AWS IoT - Pi in the sky


With a high-level plan sketched out and a power detecting Raspberry Pi at my disposal it was time to stay up late and start tapping!

As someone who’s trying to reposition themselves as a ‘backend developer’, I knew I wanted to become familiar with Amazon Web Services (AWS). It might not be the answer to every solution, but it certainly felt like something that should be in my toolkit.

Also, coming from an embedded background, I wasn’t fussed about making a bells-and-whistles device. I was in this for the cloud architecture lessons, so I wanted to get this end of the project done quickly and simply.


AWS IoT is a PaaS offering for getting connected ‘things’ talking to the cloud (specifically, Amazon’s cloud) using the ubiquitous MQTT protocol.

I had initally thought might try out RabbitMQ and the more secure, and feature-rich AMQP , protocol, but this seemed too handy to turn down. Leave some lessons for the future, eh?

AWS IoT plugs some of the deficiencies of MQTT, such as authentication and encryption using certificates and HTTPS which was perfect for me to quickly dabble in a complete networking project.

…Python 🤦‍♀️

Now, don’t get me wrong. Python has its uses. But I’ve tried playing with Pi’s, Docker, and Python before, and the whole ARMv7 architecture thing was a real nightmare. Life isn’t as simple as pip install when you watch your tiny Pi trying to compile numpy from source1.

Sadly the AWS IoT Device SDK only came in Embedded C, Java, Javascript, and Python flavours. For me and my homebrew hack project, Python was the only answer.


I kicked off the source as always do, using my cookiecutter template to generate a python package with linting, testing, and dependency management ready-to-go.

Next I found a tutorial on getting a Rasperry Pi, running BalenaOS sending messages to AWS IoT. Which by-and-large went to plan. I smugly handled the parsing of the certificates from environment variables using my config class pattern.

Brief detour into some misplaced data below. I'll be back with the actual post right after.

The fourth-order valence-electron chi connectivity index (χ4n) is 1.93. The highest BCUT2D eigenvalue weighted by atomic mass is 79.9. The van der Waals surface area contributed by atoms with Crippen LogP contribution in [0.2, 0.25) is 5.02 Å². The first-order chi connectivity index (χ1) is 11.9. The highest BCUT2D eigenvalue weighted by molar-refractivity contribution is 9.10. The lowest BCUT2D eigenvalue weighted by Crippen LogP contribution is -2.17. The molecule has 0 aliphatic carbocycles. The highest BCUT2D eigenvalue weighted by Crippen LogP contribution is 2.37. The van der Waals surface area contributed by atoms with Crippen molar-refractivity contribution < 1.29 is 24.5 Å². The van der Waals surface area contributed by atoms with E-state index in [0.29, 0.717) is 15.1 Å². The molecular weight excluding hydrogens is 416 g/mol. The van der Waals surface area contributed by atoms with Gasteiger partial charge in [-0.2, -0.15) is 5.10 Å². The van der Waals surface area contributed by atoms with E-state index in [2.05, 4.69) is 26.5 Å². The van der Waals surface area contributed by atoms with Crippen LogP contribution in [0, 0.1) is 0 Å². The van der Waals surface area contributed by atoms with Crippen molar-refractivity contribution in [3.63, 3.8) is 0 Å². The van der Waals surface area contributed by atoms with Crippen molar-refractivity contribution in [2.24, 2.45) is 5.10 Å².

This got me with the equivalent of a ‘hello world’ IoT device, I could send MQTT messages to AWS IoT and see them arrive. Now to actually move to my solution.

Device shadow

I knew I wanted to:

  • Associate one or more device with a single user account
  • Post power status updates to the cloud
  • Send the account owner an email when the power status had changed
  • Have some method of ‘checking’ the most recent status

The emphasised parts stood out to me as application ‘state’. And when I hear ‘state’ and I think database. I ended up implementing something like this:


However it proved to be a pain maintaining an association between an AWS IoT ‘thing’ and its corresponding device database entry. I made the ‘thing’ name the same as the device’s id but that made creating new devices a bit of dance. Anyway, when you think about it, AWS maintatining a ‘thing’ for me really is a database entry of sorts. It all felt a bit redundant.

Enter the AWS IoT Device Shadow Service . This service is designed for ‘telemetry’ applications like mine - you have a device that reports its state to the cloud for other services to use.


AWS IoT maintains the correspondence between a ‘thing’ and its shadow for me, relieving me of the issue I’d faced. The shadow is designed to cache the device’s reported state (power-status) along with the time it was updated.